ROME (Reuters) - Italy’s new government will do nothing to undermine the euro and investors have no reason to fear its agenda, a prominent eurosceptic senator from the right-wing League party said.
The senator, Alberto Bagnai, needs to reassure markets. He is the author of “The Sunset of the Euro,” written in 2012, which advocated the end of the single currency.
Some analysts say his influence on policy could help bring about a market crisis, even an “Italexit”. When he was named head of the Senate finance committee last week, an important post for guiding legislation through parliament, investors dumped Italian stocks, bonds and the euro.
But in an interview with Reuters, the 55-year-old former economics professor said markets misunderstood his intentions and those of the government.
“This government, with this program, will do nothing to attack the euro,” Bagnai said. While he did not renounce any of his academic criticisms of the single currency, he said, political reality was another matter.
“To say the euro is a good idea is like saying the earth is flat, but then there is political responsibility,” he said. “We are politically responsible and that means not imposing an academic agenda on a parliamentary majority. This is a crucial point and needs to be understood.”
The League formed a coalition government this month with the anti-establishment 5-Star Movement, three months after an inconclusive election where 5-Star emerged as the largest party.
Their joint program, drawn up after weeks of negotiations, contains nothing that calls into question Italy’s membership of the single currency. Nevertheless, markets remain nervous and Italian bonds have come under frequent selling pressure.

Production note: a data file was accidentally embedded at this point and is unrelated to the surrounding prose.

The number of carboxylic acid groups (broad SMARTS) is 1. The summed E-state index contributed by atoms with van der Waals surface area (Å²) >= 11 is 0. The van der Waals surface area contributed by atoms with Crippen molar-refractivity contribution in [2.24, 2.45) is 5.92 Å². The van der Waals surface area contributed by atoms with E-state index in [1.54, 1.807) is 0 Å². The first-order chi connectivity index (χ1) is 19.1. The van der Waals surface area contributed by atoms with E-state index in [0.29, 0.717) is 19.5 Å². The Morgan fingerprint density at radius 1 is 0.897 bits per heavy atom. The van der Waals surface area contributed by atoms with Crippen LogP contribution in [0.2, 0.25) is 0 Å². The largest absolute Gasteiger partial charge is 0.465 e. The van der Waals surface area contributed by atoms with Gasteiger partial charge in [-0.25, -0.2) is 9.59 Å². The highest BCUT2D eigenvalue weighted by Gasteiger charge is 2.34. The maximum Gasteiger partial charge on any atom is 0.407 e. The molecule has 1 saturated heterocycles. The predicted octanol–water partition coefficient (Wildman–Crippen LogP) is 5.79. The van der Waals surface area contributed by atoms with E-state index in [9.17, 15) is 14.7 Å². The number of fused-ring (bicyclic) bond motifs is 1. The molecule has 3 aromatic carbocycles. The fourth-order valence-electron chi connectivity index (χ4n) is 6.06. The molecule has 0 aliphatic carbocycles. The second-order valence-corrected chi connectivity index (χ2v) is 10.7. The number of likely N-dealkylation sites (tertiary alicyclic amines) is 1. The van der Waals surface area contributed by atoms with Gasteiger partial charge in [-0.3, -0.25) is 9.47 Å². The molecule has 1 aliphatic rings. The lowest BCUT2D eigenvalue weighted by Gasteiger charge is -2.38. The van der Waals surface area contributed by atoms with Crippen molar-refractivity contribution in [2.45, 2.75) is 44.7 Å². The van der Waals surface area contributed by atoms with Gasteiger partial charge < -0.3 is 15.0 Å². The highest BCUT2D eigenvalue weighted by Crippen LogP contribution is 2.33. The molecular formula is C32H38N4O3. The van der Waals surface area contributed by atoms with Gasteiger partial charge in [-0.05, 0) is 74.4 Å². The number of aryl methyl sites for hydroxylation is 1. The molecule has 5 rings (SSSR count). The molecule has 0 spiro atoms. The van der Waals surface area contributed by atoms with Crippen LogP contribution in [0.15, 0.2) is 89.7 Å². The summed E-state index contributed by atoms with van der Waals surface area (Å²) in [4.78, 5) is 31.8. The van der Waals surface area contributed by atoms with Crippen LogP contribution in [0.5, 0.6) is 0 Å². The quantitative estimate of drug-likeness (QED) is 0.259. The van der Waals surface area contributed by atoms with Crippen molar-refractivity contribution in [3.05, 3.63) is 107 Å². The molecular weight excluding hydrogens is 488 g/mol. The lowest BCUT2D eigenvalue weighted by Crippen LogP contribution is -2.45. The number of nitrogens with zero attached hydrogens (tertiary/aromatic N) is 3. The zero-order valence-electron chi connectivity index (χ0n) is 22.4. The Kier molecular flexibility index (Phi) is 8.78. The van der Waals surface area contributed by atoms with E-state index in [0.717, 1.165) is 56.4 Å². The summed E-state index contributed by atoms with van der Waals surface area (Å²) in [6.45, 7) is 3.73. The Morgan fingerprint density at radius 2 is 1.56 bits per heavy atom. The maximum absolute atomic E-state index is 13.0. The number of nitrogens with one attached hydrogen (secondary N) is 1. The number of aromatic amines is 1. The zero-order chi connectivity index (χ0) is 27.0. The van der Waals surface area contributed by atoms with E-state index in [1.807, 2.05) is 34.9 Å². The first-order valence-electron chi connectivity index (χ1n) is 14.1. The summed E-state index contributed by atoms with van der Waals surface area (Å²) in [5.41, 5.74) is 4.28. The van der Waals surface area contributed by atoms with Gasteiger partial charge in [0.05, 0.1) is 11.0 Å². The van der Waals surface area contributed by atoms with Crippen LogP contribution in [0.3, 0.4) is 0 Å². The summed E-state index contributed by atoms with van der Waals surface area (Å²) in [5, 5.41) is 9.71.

Both parties have a history of euroscepticism, and their policy agenda includes steep tax cuts and higher spending on welfare. That could drive up the budget deficit and the world’s third-largest government debt.
Five-Star has ditched its anti-euro rhetoric over the last year, but the League’s election manifesto called for a return to a “pre-Maastricht” situation - that is, before the treaty that led to the single currency.
“It’s not in our joint government program because 5-Star didn’t want it and most Italians don’t want it,” Bagnai said in his Senate office in central Rome. “We got 17 percent and 5-Star got 33 percent. End of story!”
He said the League, whose base is the small and medium-sized companies of northern Italy, was “intrinsically pro-business and pro-market”. Markets would warm to the government when it began implementing its policies, he said.
The coalition will enact its program “gradually, over a five-year horizon,” to safeguard public accounts, he said. If growth holds up, it may even keep the deficit-reduction targets of the previous administration.
But he also stressed Italy would fight to change EU fiscal rules to allow more scope for public investment, and promised a more combative approach to negotiations.
“Germany and France deserve our admiration because they have been in Europe defending their interests, and that is right,” he said. His normally hushed voice rose on the final word of that sentence.
Stripping investment spending from calculations of countries’ budget deficits would result in more balanced, less export-led growth in Germany and was also in the interests of the whole of the euro zone, he said.
“Markets are nervous because we still haven’t been put to the test,” Bagnai said. “People always talk about the deficit, but they don’t talk about what we want to do to tackle tax evasion, corruption and simplify bureaucracy.”
Editing by Larry King